Women who produce children as a result of rape would not be obligated to share parental rights with their rapist under legislation filed Tuesday in the Kentucky House. Kentucky, along with 34 other states, allows rapists to take their victims to court and seek these rights. Rep. Dennis Keene, who is sponsoring the bill, called the allowance a "loophole in Kentucky law." "I've got two daughters," said Keene, a Democrat from Wilder. "I wouldn't want any human being to go through that."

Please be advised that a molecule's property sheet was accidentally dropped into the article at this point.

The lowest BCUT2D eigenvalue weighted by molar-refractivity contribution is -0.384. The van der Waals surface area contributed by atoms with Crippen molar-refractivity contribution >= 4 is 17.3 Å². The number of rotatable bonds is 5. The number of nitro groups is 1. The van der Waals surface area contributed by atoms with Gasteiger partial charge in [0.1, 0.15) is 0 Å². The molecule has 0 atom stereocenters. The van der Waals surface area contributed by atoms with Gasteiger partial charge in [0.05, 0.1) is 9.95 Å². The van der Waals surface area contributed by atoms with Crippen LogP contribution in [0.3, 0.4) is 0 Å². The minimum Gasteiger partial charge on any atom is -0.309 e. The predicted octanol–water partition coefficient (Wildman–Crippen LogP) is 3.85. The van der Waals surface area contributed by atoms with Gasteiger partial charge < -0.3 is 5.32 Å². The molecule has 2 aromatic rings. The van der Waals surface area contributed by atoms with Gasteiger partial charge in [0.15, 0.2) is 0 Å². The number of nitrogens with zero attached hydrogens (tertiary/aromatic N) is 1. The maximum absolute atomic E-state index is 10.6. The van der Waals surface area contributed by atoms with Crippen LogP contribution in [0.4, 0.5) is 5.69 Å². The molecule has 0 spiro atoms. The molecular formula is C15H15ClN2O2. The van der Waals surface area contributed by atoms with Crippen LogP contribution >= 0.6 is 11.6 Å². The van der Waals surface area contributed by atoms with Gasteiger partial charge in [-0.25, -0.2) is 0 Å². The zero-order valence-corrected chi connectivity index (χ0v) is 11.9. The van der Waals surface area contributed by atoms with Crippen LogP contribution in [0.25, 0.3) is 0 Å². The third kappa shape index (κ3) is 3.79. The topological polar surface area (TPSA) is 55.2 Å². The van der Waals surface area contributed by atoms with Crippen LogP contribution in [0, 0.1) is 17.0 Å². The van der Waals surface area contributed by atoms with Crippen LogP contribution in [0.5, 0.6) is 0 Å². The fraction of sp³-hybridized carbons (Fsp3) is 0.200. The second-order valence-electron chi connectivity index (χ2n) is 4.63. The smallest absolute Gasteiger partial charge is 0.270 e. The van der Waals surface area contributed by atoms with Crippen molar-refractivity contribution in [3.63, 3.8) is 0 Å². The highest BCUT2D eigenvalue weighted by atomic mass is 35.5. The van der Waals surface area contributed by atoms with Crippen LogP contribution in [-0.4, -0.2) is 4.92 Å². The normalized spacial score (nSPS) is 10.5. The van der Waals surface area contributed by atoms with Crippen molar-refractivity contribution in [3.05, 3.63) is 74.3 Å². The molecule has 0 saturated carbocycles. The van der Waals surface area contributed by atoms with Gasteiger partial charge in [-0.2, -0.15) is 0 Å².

Keene said the issue was brought to his attention during a call from with a constituent. After filing House Bill 204, Keene said that he expects no opposition to the bill in the House Judiciary Committee.A 2010 study from the Georgetown Law Journal estimated that "of the estimated 12 percent of adult women in the United States that have experienced at least one rape in their lifetime, 4.7 percent of these rapes result in pregnancy." It is also estimated that between 25,000 and 32,000 women become pregnant each year as a result of rape. House Bill 204 states that “any person who has been convicted of rape in the first degree in which the victim of that rape has conceived and delivered a child shall not be entitled to parental or visitation rights,” according to a release from Keene's office earlier in the week. Some would like to see the broader protections in the bill. Kenton Commonwealth Attorney Rob Sanders and Marsha Croxton, executive director of the Women’s Crisis Center, have both spoken publicly about the measure and want the bill expanded to cover other rape victims, such as those of second and third degree rape and incest. Other states which do not bar rapists from seeking custody rights are: Arizona, Arkansas, Colorado, District of Columbia, Florida, Georgia, Hawaii, Idaho, Iowa, Kansas, Louisiana, Maryland, Massachusetts, Michigan, Minnesota, Mississippi, Montana, Nebraska, New Hampshire, North Carolina, North Dakota, Ohio, Rhode Island, South Dakota, Tennessee, Utah, Vermont, Virginia, Washington, West Virginia, and Wyoming.